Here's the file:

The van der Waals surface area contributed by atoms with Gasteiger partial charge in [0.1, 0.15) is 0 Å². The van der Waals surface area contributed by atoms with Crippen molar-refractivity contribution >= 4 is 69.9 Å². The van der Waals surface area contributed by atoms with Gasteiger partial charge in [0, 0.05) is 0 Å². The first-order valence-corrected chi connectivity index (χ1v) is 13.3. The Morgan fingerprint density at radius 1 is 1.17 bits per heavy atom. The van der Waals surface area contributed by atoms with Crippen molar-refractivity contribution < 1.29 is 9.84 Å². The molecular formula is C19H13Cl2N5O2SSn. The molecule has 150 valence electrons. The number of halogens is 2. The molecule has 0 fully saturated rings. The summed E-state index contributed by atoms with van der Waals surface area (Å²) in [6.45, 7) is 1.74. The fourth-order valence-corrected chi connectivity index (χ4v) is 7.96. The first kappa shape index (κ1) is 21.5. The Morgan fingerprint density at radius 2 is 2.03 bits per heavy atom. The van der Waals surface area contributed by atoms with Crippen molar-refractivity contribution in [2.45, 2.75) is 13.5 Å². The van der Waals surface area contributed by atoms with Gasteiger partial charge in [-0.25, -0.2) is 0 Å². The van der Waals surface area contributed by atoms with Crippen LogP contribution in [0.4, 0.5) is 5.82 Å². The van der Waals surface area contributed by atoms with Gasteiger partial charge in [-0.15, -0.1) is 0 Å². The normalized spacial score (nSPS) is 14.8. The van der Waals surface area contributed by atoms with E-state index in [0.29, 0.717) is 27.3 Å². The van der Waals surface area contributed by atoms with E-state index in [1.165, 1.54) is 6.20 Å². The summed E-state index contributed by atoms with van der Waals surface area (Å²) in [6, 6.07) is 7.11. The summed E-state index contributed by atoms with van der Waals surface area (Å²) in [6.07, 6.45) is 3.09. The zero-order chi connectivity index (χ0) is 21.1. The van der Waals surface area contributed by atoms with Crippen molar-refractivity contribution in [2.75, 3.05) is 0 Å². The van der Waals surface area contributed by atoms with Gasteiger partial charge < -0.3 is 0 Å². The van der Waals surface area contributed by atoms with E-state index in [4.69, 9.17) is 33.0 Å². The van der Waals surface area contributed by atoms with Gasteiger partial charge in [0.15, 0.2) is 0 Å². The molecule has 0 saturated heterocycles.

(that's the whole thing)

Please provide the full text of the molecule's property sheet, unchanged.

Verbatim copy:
The van der Waals surface area contributed by atoms with Gasteiger partial charge in [0.1, 0.15) is 0 Å². The van der Waals surface area contributed by atoms with Crippen molar-refractivity contribution >= 4 is 69.9 Å². The van der Waals surface area contributed by atoms with Gasteiger partial charge in [0, 0.05) is 0 Å². The first-order valence-corrected chi connectivity index (χ1v) is 13.3. The Morgan fingerprint density at radius 1 is 1.17 bits per heavy atom. The van der Waals surface area contributed by atoms with Crippen molar-refractivity contribution < 1.29 is 9.84 Å². The molecular formula is C19H13Cl2N5O2SSn. The molecule has 150 valence electrons. The number of halogens is 2. The molecule has 0 fully saturated rings. The summed E-state index contributed by atoms with van der Waals surface area (Å²) in [6.45, 7) is 1.74. The fourth-order valence-corrected chi connectivity index (χ4v) is 7.96. The first kappa shape index (κ1) is 21.5. The Morgan fingerprint density at radius 2 is 2.03 bits per heavy atom. The van der Waals surface area contributed by atoms with Crippen molar-refractivity contribution in [2.45, 2.75) is 13.5 Å². The van der Waals surface area contributed by atoms with Gasteiger partial charge in [-0.25, -0.2) is 0 Å². The van der Waals surface area contributed by atoms with Crippen LogP contribution in [0.4, 0.5) is 5.82 Å². The van der Waals surface area contributed by atoms with Gasteiger partial charge in [-0.15, -0.1) is 0 Å². The normalized spacial score (nSPS) is 14.8. The van der Waals surface area contributed by atoms with E-state index in [0.29, 0.717) is 27.3 Å². The van der Waals surface area contributed by atoms with E-state index in [1.165, 1.54) is 6.20 Å². The summed E-state index contributed by atoms with van der Waals surface area (Å²) in [6, 6.07) is 7.11. The summed E-state index contributed by atoms with van der Waals surface area (Å²) in [6.07, 6.45) is 3.09. The zero-order chi connectivity index (χ0) is 21.1. The van der Waals surface area contributed by atoms with Crippen molar-refractivity contribution in [2.75, 3.05) is 0 Å². The van der Waals surface area contributed by atoms with Gasteiger partial charge < -0.3 is 0 Å². The van der Waals surface area contributed by atoms with E-state index in [4.69, 9.17) is 33.0 Å². The van der Waals surface area contributed by atoms with Gasteiger partial charge in [0.15, 0.2) is 0 Å². The molecule has 0 saturated heterocycles.